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Why You Don’t Need to Worry About a Georgia Inheritance Tax

Jan 8, 2018 | Estate Planning, Uncategorized

Have you been worried about a Georgia inheritance tax? There isn’t one, but your estate may still be subject to other state and federal tax assessments.Taxes are something that most of us consider at one point or another in our lives, and that includes taxes on inheritances. For years, politicians have made great hay out of debating the relative merits of taxes on estates and inheritance, with some extoling the revenue benefits these taxes can provide and others criticizing them as an unnecessary “death tax” on wealth that was already taxed in life. For Georgia residents, and those residents of other states who stand to inherit property from someone in our state, neither tax is of any concern. Georgia does not levy its own estate tax, and no one needs to worry about a Georgia inheritance tax either.

Georgia Has no Inheritance Tax

Across the nation, there are only six states that have an inheritance tax on their books. These include Pennsylvania, Maryland, New Jersey, Kentucky, Nebraska, and Iowa. That’s it. An additional fifteen states also levy some type of estate tax. Georgia is noticeably absent from both lists, so residents who live within the state have no need to fear that their heirs will be subject to either type of taxation when they die.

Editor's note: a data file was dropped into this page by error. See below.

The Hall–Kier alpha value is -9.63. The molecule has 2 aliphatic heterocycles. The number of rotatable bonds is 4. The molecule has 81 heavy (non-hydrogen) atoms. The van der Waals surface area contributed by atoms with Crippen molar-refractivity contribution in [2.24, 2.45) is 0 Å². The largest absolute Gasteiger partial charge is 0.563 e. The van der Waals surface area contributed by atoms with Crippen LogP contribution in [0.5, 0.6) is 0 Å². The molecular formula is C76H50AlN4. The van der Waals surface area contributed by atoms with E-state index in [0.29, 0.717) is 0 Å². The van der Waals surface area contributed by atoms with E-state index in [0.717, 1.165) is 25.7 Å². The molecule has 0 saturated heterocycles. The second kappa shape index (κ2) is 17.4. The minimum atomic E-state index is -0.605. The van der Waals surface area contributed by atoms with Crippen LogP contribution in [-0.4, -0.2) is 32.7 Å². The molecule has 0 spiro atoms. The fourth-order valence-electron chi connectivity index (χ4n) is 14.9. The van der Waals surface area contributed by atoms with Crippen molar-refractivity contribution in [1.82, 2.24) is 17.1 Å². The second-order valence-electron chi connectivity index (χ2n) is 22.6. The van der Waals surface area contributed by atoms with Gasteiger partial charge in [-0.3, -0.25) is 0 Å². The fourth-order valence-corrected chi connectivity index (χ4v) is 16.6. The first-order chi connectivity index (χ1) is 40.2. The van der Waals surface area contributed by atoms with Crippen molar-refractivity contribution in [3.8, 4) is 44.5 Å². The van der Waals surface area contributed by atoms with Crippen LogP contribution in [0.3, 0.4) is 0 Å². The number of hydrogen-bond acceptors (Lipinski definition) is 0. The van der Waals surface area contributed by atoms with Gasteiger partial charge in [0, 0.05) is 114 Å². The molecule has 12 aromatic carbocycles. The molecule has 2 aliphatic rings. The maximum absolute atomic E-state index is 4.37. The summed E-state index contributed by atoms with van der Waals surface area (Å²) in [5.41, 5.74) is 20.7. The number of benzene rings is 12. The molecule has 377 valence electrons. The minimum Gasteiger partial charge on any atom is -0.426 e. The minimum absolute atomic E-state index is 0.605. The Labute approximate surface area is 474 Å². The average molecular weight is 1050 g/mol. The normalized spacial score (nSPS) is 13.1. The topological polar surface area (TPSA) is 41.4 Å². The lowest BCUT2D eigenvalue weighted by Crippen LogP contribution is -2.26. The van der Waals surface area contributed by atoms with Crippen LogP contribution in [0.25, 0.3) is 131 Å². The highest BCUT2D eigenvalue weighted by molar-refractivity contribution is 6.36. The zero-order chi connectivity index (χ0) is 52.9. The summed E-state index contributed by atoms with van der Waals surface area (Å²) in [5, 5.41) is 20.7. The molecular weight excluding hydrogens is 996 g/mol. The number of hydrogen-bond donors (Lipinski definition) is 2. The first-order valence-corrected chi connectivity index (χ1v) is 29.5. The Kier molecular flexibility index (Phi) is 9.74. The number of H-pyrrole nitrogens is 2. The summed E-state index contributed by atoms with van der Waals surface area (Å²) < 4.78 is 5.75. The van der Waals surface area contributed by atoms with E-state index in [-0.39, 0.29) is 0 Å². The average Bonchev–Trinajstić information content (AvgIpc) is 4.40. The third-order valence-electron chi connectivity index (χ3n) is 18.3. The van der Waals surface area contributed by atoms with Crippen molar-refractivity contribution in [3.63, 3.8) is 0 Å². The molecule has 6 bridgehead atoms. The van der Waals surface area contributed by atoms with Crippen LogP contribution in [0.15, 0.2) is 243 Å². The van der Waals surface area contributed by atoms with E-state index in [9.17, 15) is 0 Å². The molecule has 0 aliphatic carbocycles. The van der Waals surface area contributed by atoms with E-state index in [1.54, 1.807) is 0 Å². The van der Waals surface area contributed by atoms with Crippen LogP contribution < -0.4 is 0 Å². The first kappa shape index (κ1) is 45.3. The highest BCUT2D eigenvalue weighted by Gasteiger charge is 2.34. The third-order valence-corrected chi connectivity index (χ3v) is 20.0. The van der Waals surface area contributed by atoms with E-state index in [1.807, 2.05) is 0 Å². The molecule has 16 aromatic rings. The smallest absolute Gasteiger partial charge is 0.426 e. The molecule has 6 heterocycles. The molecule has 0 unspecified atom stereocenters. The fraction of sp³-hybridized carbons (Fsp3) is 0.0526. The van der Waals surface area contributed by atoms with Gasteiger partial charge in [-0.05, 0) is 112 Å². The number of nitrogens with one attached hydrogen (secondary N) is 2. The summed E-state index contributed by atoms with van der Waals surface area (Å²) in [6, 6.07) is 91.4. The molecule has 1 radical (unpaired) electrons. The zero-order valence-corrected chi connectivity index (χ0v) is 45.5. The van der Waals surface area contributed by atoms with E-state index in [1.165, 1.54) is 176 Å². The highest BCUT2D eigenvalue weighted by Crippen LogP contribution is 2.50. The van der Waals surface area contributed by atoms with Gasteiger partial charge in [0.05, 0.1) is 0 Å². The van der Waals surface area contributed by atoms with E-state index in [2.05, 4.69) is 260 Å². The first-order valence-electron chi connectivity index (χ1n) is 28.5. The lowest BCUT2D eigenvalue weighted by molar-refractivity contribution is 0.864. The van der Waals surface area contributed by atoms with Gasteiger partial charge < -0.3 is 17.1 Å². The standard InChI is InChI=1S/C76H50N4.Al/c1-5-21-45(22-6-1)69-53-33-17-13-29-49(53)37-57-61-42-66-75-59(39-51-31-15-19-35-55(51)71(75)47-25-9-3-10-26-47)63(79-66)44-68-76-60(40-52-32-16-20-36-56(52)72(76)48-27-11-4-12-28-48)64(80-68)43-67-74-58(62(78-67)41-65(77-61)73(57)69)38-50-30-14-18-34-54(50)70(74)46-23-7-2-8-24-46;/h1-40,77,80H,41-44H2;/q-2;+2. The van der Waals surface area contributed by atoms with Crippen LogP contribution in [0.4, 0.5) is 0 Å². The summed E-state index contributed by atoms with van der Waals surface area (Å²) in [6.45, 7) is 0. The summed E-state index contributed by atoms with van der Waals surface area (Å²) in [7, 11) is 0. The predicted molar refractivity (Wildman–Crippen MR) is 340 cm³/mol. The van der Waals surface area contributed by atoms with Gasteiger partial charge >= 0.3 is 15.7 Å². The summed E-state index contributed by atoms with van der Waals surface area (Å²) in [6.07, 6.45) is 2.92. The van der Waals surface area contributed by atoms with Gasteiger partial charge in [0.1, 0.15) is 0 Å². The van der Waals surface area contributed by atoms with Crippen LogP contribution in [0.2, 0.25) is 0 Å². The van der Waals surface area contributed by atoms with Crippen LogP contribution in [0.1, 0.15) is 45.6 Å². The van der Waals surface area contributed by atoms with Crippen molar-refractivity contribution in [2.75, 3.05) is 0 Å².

Of course, Georgia has no inheritance tax even during that period of time in which the state levied an estate tax, but many taxpayers often confuse the two taxes. While neither tax is currently levied in the state, it is important to understand the difference between them. An estate tax is a tax that is levied against a decedent’s estate prior to the distribution of assets to heirs. That tax levy reduces the size of the estate before a penny of inheritance is ever doled out to those who have been left a legacy. The inheritance tax is something different. It is a tax that is levied against the heir after he or she has received the inheritance.

The estate tax in the state was essentially gutted in the wake of the 2001 Economic Growth and Tax Relief Reconciliation Act, which gradually reduced the estate tax and ultimately ended its collection. The final repeal of the state’s estate tax was formalized only a couple of years ago, and took effect July 1, 2014. That eliminated any worries over the state estate tax, and should also end any confusion over whether or not Georgia has an inheritance tax.

But What About Other States?

Though Georgia residents have no need to worry about an inheritance tax levied by their own state government, that doesn’t mean that they have no reason to be concerned about inheritance taxes in other states. A Georgian who is receiving an inheritance that includes property or assets subject to the inheritance tax laws of one of the nation’s six inheritance tax-levying states could still find himself paying that outside state’s inheritance tax. That same principle holds true with respect to other states’ estate tax assessments as well. Ultimately, it depends on the type of assets that are being inherited, and where they are located.